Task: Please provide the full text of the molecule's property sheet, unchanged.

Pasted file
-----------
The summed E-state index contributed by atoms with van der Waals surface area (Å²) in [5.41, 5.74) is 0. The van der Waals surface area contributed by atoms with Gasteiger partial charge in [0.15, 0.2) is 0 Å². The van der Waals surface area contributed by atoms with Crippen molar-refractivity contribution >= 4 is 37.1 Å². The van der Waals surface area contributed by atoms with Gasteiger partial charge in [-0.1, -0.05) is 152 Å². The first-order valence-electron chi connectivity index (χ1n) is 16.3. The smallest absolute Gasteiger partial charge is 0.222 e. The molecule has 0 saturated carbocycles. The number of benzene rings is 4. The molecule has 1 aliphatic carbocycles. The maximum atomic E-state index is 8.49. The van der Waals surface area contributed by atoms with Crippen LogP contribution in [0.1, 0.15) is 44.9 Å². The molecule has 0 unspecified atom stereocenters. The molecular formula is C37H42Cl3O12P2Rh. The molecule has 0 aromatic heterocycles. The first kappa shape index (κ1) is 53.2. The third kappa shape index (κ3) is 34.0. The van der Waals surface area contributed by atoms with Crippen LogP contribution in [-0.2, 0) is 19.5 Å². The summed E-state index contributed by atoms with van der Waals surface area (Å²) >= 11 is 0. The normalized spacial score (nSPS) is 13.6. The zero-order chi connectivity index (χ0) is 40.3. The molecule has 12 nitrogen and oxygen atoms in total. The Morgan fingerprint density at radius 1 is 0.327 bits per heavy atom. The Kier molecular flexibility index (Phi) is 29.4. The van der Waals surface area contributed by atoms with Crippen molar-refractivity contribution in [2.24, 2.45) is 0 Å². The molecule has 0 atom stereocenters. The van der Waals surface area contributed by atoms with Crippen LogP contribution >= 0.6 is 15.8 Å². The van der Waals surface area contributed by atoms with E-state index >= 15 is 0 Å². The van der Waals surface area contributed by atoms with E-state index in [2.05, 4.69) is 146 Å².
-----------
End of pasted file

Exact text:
The summed E-state index contributed by atoms with van der Waals surface area (Å²) in [5.41, 5.74) is 0. The van der Waals surface area contributed by atoms with Gasteiger partial charge in [0.15, 0.2) is 0 Å². The van der Waals surface area contributed by atoms with Crippen molar-refractivity contribution >= 4 is 37.1 Å². The van der Waals surface area contributed by atoms with Gasteiger partial charge in [-0.1, -0.05) is 152 Å². The first-order valence-electron chi connectivity index (χ1n) is 16.3. The smallest absolute Gasteiger partial charge is 0.222 e. The molecule has 0 saturated carbocycles. The number of benzene rings is 4. The molecule has 1 aliphatic carbocycles. The maximum atomic E-state index is 8.49. The van der Waals surface area contributed by atoms with Crippen LogP contribution in [0.1, 0.15) is 44.9 Å². The molecule has 0 unspecified atom stereocenters. The molecular formula is C37H42Cl3O12P2Rh. The molecule has 0 aromatic heterocycles. The first kappa shape index (κ1) is 53.2. The third kappa shape index (κ3) is 34.0. The van der Waals surface area contributed by atoms with Crippen LogP contribution in [-0.2, 0) is 19.5 Å². The summed E-state index contributed by atoms with van der Waals surface area (Å²) >= 11 is 0. The normalized spacial score (nSPS) is 13.6. The zero-order chi connectivity index (χ0) is 40.3. The molecule has 12 nitrogen and oxygen atoms in total. The Morgan fingerprint density at radius 1 is 0.327 bits per heavy atom. The Kier molecular flexibility index (Phi) is 29.4. The van der Waals surface area contributed by atoms with Crippen molar-refractivity contribution in [2.24, 2.45) is 0 Å². The molecule has 0 atom stereocenters. The van der Waals surface area contributed by atoms with Crippen LogP contribution >= 0.6 is 15.8 Å². The van der Waals surface area contributed by atoms with E-state index >= 15 is 0 Å². The van der Waals surface area contributed by atoms with E-state index in [2.05, 4.69) is 146 Å².